My MadDog enclosure should be called HotDog
December 10, 2007 2:48 PM   Subscribe

My new HD enclosure gets really hot. Should I worry?

I just got one of these and although it's just what I wanted, it's still really HOT after copying 40gb onto it two hours ago.

Not having an IR thermometer handy I'd say it's holding-hot-coffee-in-a-paper-cup hot.
Uncomfortable in the hand; wouldn't want it in my lap.

It says it's anodized metal, but it feels like plastic.
There doesn't seem to be any venting; but does a HD in a box need to be vented?
I've got it oriented vertically on its stand for maximum heat dissipation, but I can't see that making much difference.

I'm worried that I'm going to bake my data right off the thing. It has to be plugged in and turned on 24/7.

Should I just take the drive out and drill some air holes in the enclosure? Will that let the magic out?

Or is it b0rken and I should send it back as the Ford Pinto of HD enclosures?
posted by penciltopper to Computers & Internet (7 answers total) 1 user marked this as a favorite
I have that case (specifically, that case, except an older ATA-only version); it gets hot, but the 300GB Maxtor that's in it is still plugging away fine (it's about 2 years old now). it is actually made out of metal, so it dissipates heat pretty well (afaik the last time I swapped out the drive, the drive was cooler than the case was - not by much, though). you might point a fan at it if your room gets hot in the summer though.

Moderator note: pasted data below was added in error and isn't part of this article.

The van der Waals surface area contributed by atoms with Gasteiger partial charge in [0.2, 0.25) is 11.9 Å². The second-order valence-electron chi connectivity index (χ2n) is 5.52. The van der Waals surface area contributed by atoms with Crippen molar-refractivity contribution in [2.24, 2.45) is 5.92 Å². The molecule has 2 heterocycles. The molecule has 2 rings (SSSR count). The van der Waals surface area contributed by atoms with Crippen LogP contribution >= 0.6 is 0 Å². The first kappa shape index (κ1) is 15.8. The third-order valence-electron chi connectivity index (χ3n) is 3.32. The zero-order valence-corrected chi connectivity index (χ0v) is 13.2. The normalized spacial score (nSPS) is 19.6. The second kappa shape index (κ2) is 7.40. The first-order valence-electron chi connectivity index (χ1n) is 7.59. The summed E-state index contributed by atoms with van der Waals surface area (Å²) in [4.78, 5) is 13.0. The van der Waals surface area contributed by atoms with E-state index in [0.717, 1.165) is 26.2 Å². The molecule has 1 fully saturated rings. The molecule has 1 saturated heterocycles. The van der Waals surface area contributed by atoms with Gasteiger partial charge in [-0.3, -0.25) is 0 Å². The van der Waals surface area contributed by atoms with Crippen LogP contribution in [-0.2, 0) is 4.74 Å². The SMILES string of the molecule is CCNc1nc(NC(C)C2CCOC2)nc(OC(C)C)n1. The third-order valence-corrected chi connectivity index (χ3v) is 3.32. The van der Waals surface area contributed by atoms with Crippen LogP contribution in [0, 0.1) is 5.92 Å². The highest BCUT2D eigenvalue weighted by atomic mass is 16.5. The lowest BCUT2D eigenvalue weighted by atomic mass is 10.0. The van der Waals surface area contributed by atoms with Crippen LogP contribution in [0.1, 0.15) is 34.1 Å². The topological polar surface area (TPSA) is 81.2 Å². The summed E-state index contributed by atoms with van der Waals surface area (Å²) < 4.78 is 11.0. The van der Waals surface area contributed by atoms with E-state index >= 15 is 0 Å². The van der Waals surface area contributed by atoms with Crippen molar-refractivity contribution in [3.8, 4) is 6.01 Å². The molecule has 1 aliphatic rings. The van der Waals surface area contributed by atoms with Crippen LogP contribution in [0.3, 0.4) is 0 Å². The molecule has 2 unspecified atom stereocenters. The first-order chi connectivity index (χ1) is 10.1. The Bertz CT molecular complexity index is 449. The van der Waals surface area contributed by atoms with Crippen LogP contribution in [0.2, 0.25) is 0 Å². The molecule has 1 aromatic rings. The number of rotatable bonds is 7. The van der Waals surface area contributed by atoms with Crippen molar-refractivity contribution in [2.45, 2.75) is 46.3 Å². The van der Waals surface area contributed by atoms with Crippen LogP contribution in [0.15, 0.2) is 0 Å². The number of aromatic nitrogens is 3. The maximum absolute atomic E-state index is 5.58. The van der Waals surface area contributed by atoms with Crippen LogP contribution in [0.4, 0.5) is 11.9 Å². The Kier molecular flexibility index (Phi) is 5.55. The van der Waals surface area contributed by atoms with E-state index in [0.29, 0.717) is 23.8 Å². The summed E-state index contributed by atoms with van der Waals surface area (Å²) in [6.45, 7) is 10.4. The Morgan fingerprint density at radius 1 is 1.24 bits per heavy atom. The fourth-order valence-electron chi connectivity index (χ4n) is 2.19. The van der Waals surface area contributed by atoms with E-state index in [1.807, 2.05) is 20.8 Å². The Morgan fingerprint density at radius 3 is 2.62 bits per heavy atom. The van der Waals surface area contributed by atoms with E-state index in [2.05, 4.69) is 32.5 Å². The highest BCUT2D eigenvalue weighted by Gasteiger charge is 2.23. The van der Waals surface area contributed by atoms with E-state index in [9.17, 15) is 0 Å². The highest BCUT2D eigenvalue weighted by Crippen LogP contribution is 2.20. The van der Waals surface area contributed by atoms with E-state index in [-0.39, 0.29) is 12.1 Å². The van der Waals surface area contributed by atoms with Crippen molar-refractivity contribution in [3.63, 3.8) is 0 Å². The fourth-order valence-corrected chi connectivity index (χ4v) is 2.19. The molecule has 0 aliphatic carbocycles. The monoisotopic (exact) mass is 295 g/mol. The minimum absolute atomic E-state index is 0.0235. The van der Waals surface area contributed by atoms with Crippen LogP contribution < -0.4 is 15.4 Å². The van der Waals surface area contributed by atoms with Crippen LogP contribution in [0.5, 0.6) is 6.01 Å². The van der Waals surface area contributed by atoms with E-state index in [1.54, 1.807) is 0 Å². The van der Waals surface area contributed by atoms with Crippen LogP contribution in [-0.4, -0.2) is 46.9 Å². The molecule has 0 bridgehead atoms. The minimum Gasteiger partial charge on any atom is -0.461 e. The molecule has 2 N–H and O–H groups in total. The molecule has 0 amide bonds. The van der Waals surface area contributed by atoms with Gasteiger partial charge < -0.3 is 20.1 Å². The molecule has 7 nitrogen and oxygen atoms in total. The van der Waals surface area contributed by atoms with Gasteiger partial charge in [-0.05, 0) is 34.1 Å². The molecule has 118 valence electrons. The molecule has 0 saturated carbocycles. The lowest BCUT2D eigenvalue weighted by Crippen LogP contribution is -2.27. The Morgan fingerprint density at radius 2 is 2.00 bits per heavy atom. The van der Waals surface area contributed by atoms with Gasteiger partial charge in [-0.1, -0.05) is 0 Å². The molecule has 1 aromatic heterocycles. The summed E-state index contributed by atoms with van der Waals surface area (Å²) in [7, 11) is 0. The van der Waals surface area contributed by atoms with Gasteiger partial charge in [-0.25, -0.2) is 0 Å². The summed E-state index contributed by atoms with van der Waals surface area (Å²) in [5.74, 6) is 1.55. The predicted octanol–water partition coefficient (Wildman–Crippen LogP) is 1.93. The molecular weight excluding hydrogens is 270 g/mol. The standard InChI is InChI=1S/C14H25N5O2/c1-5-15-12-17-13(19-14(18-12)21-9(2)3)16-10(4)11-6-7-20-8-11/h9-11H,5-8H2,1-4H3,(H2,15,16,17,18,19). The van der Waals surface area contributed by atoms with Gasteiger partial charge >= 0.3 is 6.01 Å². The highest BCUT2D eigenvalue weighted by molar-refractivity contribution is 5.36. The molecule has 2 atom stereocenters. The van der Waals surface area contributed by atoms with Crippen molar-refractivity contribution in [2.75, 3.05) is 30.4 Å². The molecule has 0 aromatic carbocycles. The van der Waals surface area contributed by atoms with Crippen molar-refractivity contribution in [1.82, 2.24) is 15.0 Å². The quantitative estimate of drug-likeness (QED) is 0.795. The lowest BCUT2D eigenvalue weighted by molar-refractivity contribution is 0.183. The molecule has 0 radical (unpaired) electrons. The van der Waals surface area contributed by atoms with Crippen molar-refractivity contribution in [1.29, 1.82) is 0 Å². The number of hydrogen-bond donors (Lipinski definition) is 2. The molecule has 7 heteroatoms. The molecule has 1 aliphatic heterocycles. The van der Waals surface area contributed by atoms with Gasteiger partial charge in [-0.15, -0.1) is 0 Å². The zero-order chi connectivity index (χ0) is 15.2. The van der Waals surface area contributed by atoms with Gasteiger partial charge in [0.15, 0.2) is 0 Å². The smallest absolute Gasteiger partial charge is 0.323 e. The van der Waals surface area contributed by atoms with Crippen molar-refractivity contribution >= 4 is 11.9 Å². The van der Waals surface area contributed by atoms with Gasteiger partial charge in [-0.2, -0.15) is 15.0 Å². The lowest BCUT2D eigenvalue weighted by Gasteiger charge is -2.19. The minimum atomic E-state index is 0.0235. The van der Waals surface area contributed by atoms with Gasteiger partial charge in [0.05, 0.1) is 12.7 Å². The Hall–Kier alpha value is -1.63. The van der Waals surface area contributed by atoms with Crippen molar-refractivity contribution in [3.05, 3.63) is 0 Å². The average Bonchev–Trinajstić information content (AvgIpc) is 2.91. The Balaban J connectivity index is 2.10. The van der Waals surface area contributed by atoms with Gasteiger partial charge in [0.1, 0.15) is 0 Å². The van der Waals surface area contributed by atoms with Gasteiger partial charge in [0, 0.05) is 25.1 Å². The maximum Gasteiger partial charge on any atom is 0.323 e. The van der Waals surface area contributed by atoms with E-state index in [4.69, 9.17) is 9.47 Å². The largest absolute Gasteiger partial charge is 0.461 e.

posted by mrg at 3:05 PM on December 10, 2007

If your HD enclosure is metal and it doesn't have a fan, the outside being hot is A Good Thing™. The metal enclosure is drawing heat away from your drive and into the outside air. I have an aluminum fanless enclosure that gets hot enough that I can't hold it for more than a few seconds, and its been running fine 24/7 for the past few years.
posted by burnmp3s at 3:08 PM on December 10, 2007

I had extensive harddrive troubles until I zip-tied a fan onto each one. Were my problems heat-related? I don't know, but without making any other changes, I now have no more troubles.

So anecdotally, yeah, if your drives are getting much over 50'-60', you should worry.
posted by J-Train at 3:10 PM on December 10, 2007

I don't think drilling holes in the case will cause any problems per se, as long as you clean up the holes, remove any burrs, etc before reinserting the drive and the electronics board. However, you may be able to achieve the same cooling via other methods. I've got a couple of those and the heat they put out did make me worry as well. I went to an old electronics supplier and got some massive surplus heatsinks which I just put on top of the enclosure with a bit of thermal goo, and that dropped the temperature of the whole works by a good 10-15 C. And being big passive sinks, it's a silent mod. That being said, they're not so much "portable like throw into a large pocket" as "can be taken places if you have to with a bag" after the mod.
posted by barc0001 at 6:01 PM on December 10, 2007

Maxtor has always made fast drives that run hot.
posted by flabdablet at 6:08 PM on December 10, 2007

You need to make sure that it's got breathing space all around it so it can cool convectively.

On average, running hot shortens the life of a hard drive.
posted by Steven C. Den Beste at 6:39 PM on December 10, 2007

Samsung, on the other hand, makes fast reliable drives that run quite cool.
posted by flabdablet at 12:10 AM on December 11, 2007

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